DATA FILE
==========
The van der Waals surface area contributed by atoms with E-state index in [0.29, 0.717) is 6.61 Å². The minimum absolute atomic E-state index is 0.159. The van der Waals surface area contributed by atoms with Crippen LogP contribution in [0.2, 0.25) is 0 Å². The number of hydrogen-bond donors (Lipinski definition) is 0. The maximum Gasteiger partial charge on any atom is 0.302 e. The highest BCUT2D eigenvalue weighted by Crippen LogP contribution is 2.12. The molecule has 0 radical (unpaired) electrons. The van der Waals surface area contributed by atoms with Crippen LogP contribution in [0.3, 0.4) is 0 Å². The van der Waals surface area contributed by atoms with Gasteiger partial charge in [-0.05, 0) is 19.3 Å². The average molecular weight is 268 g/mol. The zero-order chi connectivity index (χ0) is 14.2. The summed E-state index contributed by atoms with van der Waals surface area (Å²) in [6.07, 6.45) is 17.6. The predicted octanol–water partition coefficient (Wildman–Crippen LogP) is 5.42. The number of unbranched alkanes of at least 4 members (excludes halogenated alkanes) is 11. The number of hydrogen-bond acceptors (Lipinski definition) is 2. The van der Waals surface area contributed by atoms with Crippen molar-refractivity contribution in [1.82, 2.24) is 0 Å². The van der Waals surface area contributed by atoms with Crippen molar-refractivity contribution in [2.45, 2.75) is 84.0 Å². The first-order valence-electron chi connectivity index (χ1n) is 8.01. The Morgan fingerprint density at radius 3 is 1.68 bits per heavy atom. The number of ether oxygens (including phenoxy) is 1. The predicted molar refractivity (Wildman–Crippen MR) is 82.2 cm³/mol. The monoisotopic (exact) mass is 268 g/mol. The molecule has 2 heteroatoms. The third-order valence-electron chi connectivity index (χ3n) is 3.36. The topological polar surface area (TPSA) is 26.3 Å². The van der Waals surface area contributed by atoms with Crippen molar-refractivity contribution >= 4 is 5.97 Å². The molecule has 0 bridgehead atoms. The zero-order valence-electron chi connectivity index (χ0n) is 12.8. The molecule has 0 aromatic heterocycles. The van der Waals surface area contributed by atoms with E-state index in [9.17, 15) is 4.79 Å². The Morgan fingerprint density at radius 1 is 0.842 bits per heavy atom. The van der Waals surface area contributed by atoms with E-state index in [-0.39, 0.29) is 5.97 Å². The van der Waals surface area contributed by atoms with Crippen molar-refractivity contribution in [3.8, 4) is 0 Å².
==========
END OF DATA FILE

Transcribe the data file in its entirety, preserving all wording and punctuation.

The van der Waals surface area contributed by atoms with E-state index in [0.29, 0.717) is 6.61 Å². The minimum absolute atomic E-state index is 0.159. The van der Waals surface area contributed by atoms with Crippen LogP contribution in [0.2, 0.25) is 0 Å². The number of hydrogen-bond donors (Lipinski definition) is 0. The maximum Gasteiger partial charge on any atom is 0.302 e. The highest BCUT2D eigenvalue weighted by Crippen LogP contribution is 2.12. The molecule has 0 radical (unpaired) electrons. The van der Waals surface area contributed by atoms with Crippen LogP contribution in [0.3, 0.4) is 0 Å². The van der Waals surface area contributed by atoms with Gasteiger partial charge in [-0.05, 0) is 19.3 Å². The average molecular weight is 268 g/mol. The zero-order chi connectivity index (χ0) is 14.2. The summed E-state index contributed by atoms with van der Waals surface area (Å²) in [6.07, 6.45) is 17.6. The predicted octanol–water partition coefficient (Wildman–Crippen LogP) is 5.42. The number of unbranched alkanes of at least 4 members (excludes halogenated alkanes) is 11. The number of hydrogen-bond acceptors (Lipinski definition) is 2. The van der Waals surface area contributed by atoms with Crippen molar-refractivity contribution in [1.82, 2.24) is 0 Å². The van der Waals surface area contributed by atoms with Crippen molar-refractivity contribution in [2.45, 2.75) is 84.0 Å². The first-order valence-electron chi connectivity index (χ1n) is 8.01. The Morgan fingerprint density at radius 3 is 1.68 bits per heavy atom. The number of ether oxygens (including phenoxy) is 1. The predicted molar refractivity (Wildman–Crippen MR) is 82.2 cm³/mol. The monoisotopic (exact) mass is 268 g/mol. The molecule has 2 heteroatoms. The third-order valence-electron chi connectivity index (χ3n) is 3.36. The topological polar surface area (TPSA) is 26.3 Å². The van der Waals surface area contributed by atoms with Crippen molar-refractivity contribution >= 4 is 5.97 Å². The molecule has 0 bridgehead atoms. The zero-order valence-electron chi connectivity index (χ0n) is 12.8. The molecule has 0 aromatic heterocycles. The van der Waals surface area contributed by atoms with E-state index in [9.17, 15) is 4.79 Å². The Morgan fingerprint density at radius 1 is 0.842 bits per heavy atom. The van der Waals surface area contributed by atoms with E-state index in [-0.39, 0.29) is 5.97 Å². The van der Waals surface area contributed by atoms with Crippen molar-refractivity contribution in [3.8, 4) is 0 Å².